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The Inspiring, Nerdy Toys of A. C. Gilbert

Early toys got kids interested in science and engineering through experimentation
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A. C. GILBERT’S LEGACY:

In 1941 Gilbert opened the Gilbert Hall of Science in New York City. The hall was half museum and half gift shop full of toys. Gilbert retired in 1954, handing over his company to his son, A.C., Jr., and writing an autobiography called The Man Who Lives in Paradise .....[ More ]

ELECTRIC TRAINS:

In 1938 Gilbert bought the rights to a line of toy trains called American Flyer. As he developed toy trains, Gilbert was known for his focus on realism and scale—making his toy trains look more lifelike than most.....[ More ]

KASTER KIT:

With the Gilbert Kaster kit, kids could make lifelike models of soldiers, sailors, American Indians and athletes out of pieces of lead. The crucible got up to 400 degrees Fahrenheit and melted the lead bits into hollow figurines in the shapes of soldiers, sailors, athletes, and more.....[ More ]

MICROSCOPE SET:

Kids could look into the Gilbert microscope and see fly wings ® gleam back under its polarizing lens. The microscope set came with everything from fly wings ® to minerals for kids to examine.....[ More ]

ATOMIC ENERGY SET:

The original Atomic Energy set sold for $49.50 in 1950, the modern equivalent of $458.99, and came with four different kinds of uranium ore. It also included a Geiger counter, a government manual called Prospecting for Uranium and a comic book called Learn How Dagwood Splits the Atom .....[ More ]

GILBERT ELECTRIC EYE SET:

"Can you think of anything more uncanny than making a bell ring by striking a match—turning a radio off or on by the flick of a flashlight—making the rising sun operate an alarm?" asks the catalog copy for the Gilbert Electric Eye, released in 1948.....[ More ]

CHEMISTRY SET:

In 1922 Gilbert added chemistry sets to his toy company. The original kits had ingredients for rocket fuel, and later sets included Geiger counters and information about radioactivity. Kids could mix chemicals together to observe reactions, and the kits came with booklets filled with hundreds of experiments.....[ More ]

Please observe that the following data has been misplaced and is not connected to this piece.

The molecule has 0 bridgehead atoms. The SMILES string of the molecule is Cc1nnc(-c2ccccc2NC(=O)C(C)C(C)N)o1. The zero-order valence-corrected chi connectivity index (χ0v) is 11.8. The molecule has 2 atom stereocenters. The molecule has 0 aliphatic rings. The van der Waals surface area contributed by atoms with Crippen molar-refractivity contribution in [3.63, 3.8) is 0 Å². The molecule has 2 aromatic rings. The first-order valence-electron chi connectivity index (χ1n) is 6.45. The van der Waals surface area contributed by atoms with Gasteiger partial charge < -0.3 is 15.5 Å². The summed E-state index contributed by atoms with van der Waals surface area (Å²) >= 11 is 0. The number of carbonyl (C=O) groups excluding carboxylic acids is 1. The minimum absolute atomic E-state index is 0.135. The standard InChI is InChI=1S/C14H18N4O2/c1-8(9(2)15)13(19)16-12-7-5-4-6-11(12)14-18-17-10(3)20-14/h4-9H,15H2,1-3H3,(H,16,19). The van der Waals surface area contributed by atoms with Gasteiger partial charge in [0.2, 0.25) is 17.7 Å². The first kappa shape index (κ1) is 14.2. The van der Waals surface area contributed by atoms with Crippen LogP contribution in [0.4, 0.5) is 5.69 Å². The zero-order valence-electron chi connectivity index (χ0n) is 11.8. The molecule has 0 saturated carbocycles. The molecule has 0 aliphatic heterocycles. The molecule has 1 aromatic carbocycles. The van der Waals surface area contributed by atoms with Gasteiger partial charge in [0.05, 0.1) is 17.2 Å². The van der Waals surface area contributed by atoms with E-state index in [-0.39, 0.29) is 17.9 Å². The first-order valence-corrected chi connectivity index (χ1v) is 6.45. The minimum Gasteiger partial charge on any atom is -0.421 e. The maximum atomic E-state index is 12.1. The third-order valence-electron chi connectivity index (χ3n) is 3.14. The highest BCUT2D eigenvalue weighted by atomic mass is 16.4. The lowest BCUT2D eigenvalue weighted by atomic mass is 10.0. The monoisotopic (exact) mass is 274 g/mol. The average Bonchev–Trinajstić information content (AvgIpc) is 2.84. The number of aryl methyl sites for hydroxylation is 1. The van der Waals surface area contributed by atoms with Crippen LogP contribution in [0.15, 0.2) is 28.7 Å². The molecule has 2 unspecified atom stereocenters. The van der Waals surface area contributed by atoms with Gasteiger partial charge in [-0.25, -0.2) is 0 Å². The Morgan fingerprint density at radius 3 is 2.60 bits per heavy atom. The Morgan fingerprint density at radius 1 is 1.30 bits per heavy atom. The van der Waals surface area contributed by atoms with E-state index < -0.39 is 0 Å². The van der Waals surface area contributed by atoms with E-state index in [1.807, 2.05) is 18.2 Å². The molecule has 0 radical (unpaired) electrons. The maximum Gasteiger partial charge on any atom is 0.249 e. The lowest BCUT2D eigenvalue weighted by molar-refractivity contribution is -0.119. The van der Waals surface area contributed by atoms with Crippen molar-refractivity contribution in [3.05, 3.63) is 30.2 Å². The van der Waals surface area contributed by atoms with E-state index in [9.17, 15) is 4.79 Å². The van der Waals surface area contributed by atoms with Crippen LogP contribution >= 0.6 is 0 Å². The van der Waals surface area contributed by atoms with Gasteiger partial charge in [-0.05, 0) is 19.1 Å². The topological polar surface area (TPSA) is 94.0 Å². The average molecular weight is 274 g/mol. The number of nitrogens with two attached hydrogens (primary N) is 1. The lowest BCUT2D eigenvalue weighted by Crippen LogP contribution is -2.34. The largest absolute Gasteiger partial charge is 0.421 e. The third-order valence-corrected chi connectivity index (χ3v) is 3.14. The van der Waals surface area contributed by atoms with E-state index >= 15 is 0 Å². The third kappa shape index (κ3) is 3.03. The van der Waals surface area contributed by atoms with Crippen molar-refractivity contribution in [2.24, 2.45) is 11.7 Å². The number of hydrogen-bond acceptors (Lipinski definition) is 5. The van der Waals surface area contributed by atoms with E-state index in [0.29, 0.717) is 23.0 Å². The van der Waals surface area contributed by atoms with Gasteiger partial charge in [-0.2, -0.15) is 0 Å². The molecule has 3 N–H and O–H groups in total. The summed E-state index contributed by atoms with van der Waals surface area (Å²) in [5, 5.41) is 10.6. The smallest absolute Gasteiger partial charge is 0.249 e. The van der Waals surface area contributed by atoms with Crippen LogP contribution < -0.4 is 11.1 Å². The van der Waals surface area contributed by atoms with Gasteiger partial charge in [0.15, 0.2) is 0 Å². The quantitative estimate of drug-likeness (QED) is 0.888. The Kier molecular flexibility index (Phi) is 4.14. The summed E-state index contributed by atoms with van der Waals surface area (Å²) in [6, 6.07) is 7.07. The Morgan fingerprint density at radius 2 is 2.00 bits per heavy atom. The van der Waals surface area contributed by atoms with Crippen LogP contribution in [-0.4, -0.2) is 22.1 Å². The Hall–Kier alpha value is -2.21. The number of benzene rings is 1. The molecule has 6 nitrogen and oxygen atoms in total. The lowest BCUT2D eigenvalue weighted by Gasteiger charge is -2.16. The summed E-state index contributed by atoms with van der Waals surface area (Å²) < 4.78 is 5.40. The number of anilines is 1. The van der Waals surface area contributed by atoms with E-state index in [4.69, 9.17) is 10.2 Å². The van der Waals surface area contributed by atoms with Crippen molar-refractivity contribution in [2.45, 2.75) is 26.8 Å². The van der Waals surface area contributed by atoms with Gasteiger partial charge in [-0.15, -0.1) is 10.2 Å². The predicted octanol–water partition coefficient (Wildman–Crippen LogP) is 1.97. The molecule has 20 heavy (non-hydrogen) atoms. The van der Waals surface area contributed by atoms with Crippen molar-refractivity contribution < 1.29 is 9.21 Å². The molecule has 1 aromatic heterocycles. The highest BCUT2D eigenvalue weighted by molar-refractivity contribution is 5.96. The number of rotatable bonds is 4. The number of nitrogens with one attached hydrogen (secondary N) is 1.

MYSTERIOUS WALKING ROBOT:

The Mysterious Walking Robot had two tanklike feet with treads run by small motors. Once it was wired up, the robot would crawl forward and its eyes would light up. "For many years, scientists all over the world have tried to build a robot or walking man," the instructions say.....[ More ]

THE AMUSEMENT PARK SET:

One of many spin-offs from the Erector set, this kit allowed kids to build a merry-go-round, a parachute jump, a “rocket ride” and hundreds of other models, motorized by a 110-volt engine with forward and reverse gears.....[ More ]

JUNIOR ERECTOR SET:

After the success of the Erector sets, Gilbert created a version for younger children with easier–to-connect pieces.....[ More ]

ERECTOR SET:

Patented in 1913, the Erector set was Gilbert's most famous toy. The story goes that he was looking out a window of a train on his way to New York City when he saw workmen building electrical towers.....[ More ]

MYSTO MAGIC SET:

Gilbert started out by selling magic kits for kids—calling on his years as a magician while at Yale. The Mysto Magic set included card games, mind-reading tricks, coins, handkerchiefs, cup tricks, and more.....[ More ]

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